What are the findings?

The information platform offers a map of scientific articles on health and migration that includes 709 scientific articles from more than 399 institutions throughout the region. Likewise, it offers a mapping of the political, legal and regulatory frameworks in this area with a human rights-based approach, which includes 469 documents from 19 States.

One of the most interesting findings is that, in addition to the barriers and difficulties that migrants have in accessing health services in the countries they arrive in, there are cultural factors that are intensifying these barriers. One of the reports on the quality of medical care for migrants indicates that the provision of medical services must be respectful of the culture of the people, since it has been shown that health service providers may have stereotyped opinions about international patients, causing them to feel uncomfortable and disrespected.

Therefore, there are gaps in the training of health personnel on cultural diversity. This is especially important because many migrants have experienced traumatic events that require them to also receive mental health care. Likewise, there is a lack of interpreters to help improve communication processes. It should be noted that this is a transversal phenomenon in the region, since the same barriers are found in the United States or Canada, as well as in Argentina, Brazil and Colombia, to give an example.

In conclusion, migration is a growing and real phenomenon that cannot be turned a blind eye to. It is necessary to create policies, based on the protection of human rights, that provide quality health care, regardless of where people come from, since it responds to the most fundamental aspects of human life, which most states have committed to safeguarding in international treaties.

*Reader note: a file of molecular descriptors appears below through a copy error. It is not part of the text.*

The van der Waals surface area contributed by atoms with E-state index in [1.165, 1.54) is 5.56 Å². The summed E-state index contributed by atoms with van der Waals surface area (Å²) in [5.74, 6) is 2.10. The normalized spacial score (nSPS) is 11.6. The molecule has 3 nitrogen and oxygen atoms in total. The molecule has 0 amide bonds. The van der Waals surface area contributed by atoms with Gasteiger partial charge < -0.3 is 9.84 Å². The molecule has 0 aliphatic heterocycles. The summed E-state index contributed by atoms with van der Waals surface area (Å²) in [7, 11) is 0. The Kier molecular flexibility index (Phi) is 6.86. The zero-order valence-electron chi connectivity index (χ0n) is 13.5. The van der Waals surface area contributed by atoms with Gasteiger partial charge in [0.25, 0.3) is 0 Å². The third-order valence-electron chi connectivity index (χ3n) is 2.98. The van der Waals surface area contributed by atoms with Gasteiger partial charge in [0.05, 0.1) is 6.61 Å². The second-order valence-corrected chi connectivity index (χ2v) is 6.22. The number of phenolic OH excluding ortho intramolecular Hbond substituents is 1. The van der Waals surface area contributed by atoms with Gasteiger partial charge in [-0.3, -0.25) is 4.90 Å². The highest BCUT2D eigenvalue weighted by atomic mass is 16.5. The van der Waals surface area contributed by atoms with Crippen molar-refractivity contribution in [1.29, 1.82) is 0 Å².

Nor can it continue to be ignored that there are countries that have become places of transit and that, although migrants do not formalize their situation in these territories, their transit through them in conditions of extreme vulnerability requires urgent humanitarian attention. For example, this is the case of what is happening in the Darién Jungle. Who should answer for those people? A coordinated regional strategy is required to address the challenges of migration, uniting the efforts of regional governments, but also academia, civil organizations and communities.

As much as the hate speeches towards migrants, which have been made visible in some recent electoral campaigns in the region, are present, their dignity and right to the protection of their life and health cannot be ignored. In this sense, education is also a key factor that allows people to deal with interculturality.